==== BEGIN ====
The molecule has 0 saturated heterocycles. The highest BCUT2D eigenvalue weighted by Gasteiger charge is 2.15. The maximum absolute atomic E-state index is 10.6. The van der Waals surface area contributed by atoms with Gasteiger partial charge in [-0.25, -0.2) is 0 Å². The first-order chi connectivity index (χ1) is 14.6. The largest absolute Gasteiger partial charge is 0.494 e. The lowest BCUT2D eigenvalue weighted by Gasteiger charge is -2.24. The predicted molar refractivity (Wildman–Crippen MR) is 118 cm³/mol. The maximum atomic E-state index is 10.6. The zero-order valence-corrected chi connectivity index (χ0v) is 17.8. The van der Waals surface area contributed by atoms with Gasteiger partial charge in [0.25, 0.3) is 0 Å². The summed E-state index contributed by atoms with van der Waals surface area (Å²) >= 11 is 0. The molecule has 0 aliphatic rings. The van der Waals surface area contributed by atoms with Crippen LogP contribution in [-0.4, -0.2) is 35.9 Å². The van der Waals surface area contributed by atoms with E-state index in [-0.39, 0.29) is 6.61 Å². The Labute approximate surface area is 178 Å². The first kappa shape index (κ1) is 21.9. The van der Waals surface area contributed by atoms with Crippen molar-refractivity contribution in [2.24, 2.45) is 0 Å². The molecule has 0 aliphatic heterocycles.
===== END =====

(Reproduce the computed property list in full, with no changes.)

The molecule has 0 saturated heterocycles. The highest BCUT2D eigenvalue weighted by Gasteiger charge is 2.15. The maximum absolute atomic E-state index is 10.6. The van der Waals surface area contributed by atoms with Gasteiger partial charge in [-0.25, -0.2) is 0 Å². The first-order chi connectivity index (χ1) is 14.6. The largest absolute Gasteiger partial charge is 0.494 e. The lowest BCUT2D eigenvalue weighted by Gasteiger charge is -2.24. The predicted molar refractivity (Wildman–Crippen MR) is 118 cm³/mol. The maximum atomic E-state index is 10.6. The zero-order valence-corrected chi connectivity index (χ0v) is 17.8. The van der Waals surface area contributed by atoms with Gasteiger partial charge in [0.25, 0.3) is 0 Å². The summed E-state index contributed by atoms with van der Waals surface area (Å²) >= 11 is 0. The molecule has 0 aliphatic rings. The van der Waals surface area contributed by atoms with Crippen LogP contribution in [-0.4, -0.2) is 35.9 Å². The van der Waals surface area contributed by atoms with E-state index in [-0.39, 0.29) is 6.61 Å². The Labute approximate surface area is 178 Å². The first kappa shape index (κ1) is 21.9. The van der Waals surface area contributed by atoms with Crippen molar-refractivity contribution in [2.24, 2.45) is 0 Å². The molecule has 0 aliphatic heterocycles.